Writer Ali Smith has said the decrease in contact with the arts in state schools, revealed in the Warwick Commission's report yesterday (18th February), is "deeply distressing" and the sign of an education system "going backwards".
The report expressed concern that "publicly funded arts, culture and heritage, supported by tax and lottery revenues, are predominantly accessed by an unnecessarily narrow social, economic, ethnic and educated demographic that is not fully representative of the UK’s population”, and said creativity and the arts were being squeezed out of schools.
Smith, speaking as guest director of the Brighton festival, said: "Introduction and engagement with the arts begins with education. That's the place where young people either feel included or excluded and if we are cutting back arts coverage and education in our schools, especially at such an early level when young people are so full of possibility and pliability, then where and how are they going to pursue it later if they feel if was never for them in the first place?"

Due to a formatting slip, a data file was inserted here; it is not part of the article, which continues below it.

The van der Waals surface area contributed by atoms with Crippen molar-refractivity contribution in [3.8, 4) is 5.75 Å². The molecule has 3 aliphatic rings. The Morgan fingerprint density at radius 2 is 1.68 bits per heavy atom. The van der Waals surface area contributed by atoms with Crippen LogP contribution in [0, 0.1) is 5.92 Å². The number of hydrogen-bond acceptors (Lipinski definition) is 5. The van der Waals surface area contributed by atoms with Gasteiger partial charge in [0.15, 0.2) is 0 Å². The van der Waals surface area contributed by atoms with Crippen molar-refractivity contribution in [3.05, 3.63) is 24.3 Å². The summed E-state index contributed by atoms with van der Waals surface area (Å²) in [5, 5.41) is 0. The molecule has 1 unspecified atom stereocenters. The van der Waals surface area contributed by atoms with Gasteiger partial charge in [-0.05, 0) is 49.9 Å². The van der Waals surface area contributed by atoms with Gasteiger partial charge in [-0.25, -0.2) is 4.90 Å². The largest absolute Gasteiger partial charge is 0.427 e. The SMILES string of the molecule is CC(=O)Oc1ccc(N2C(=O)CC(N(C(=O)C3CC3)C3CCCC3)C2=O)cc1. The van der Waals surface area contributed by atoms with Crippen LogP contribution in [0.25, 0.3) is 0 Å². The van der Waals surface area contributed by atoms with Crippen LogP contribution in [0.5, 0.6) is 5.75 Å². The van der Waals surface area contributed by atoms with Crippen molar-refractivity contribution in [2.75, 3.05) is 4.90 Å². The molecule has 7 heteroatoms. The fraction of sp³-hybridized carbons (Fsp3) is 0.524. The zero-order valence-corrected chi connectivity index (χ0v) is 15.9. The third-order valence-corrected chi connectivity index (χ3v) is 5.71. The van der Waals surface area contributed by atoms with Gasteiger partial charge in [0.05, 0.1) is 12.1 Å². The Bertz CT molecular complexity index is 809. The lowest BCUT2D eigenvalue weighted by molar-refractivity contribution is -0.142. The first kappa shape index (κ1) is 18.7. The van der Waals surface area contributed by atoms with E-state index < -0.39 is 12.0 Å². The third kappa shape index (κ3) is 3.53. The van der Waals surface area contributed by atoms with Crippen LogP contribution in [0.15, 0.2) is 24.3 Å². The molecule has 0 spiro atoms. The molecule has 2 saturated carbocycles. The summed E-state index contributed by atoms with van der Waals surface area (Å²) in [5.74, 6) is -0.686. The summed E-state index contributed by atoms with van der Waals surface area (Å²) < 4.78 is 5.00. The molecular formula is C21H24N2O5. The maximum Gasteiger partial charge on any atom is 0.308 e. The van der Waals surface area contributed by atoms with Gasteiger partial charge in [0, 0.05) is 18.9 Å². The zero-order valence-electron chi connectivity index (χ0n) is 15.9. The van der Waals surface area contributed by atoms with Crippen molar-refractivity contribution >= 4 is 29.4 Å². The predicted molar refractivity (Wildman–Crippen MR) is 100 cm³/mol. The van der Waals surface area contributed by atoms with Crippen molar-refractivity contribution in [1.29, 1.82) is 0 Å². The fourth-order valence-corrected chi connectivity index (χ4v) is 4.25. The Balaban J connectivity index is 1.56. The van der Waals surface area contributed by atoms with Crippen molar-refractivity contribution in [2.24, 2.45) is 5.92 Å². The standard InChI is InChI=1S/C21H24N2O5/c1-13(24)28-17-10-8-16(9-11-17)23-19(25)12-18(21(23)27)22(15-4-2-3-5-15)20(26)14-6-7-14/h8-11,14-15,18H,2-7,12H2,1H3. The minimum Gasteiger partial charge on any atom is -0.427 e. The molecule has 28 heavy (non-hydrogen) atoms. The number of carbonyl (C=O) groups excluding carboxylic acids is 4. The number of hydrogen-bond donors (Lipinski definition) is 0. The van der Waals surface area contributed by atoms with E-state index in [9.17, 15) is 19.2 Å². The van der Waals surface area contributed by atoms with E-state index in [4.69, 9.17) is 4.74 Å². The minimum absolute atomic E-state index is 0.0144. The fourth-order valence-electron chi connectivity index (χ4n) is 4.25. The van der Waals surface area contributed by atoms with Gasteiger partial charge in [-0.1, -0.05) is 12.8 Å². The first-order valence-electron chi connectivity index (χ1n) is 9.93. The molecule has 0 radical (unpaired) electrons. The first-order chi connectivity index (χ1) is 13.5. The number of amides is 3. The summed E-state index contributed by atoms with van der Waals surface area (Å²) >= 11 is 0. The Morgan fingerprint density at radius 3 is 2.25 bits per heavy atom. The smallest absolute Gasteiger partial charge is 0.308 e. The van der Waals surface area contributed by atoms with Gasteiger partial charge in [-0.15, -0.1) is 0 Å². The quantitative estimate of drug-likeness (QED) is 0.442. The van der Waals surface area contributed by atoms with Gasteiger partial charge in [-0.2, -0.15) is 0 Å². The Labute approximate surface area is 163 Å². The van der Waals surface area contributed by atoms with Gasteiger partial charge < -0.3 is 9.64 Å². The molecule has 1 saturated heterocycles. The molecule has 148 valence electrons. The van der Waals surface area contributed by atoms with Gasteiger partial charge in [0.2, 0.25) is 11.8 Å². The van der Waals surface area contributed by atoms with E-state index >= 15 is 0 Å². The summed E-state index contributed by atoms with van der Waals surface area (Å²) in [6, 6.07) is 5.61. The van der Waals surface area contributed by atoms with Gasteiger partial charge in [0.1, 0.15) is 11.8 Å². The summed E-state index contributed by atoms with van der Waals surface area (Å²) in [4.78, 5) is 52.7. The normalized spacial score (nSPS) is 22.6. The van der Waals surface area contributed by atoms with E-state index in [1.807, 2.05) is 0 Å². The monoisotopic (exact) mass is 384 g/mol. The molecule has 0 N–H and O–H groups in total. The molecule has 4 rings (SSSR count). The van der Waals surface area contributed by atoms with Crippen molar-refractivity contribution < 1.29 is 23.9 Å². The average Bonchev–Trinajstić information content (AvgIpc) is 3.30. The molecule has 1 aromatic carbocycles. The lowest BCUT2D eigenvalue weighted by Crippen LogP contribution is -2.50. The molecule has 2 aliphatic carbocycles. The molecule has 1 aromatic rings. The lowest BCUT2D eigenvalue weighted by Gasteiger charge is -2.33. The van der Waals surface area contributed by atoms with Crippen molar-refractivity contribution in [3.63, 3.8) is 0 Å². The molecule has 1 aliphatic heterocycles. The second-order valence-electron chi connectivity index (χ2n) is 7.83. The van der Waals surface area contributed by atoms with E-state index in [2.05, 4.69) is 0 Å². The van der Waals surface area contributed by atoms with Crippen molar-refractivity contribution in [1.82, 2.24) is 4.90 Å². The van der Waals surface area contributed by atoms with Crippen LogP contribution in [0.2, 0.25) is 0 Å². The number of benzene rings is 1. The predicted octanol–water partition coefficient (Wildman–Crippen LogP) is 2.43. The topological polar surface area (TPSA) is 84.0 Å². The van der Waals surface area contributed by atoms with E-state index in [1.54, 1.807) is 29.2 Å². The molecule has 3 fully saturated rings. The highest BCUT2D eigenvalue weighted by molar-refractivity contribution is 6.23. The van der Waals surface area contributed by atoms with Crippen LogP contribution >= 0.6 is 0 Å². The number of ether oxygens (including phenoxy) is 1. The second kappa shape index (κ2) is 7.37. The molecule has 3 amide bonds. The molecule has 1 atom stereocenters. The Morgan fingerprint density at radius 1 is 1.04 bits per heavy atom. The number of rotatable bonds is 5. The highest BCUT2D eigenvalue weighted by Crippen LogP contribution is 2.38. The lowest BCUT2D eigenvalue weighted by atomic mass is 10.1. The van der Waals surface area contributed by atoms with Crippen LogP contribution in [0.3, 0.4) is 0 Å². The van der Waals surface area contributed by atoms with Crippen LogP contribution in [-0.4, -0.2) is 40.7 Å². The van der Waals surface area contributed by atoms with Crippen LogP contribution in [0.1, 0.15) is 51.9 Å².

Smith's latest novel How to Be Both (Hamish Hamilton) won the Goldsmiths Prize and Costa Novel Award, and she was awarded the CBE in the New Year's Honours list. But she said school had played a fundamental role in encouraging her to "embrace the arts vibrantly and freely", coming from a working-class background. "I find it deeply distressing that around a third of kids compared to five years ago now have no contact with the arts. It is causing damage at every level and needs to be addressed," she said.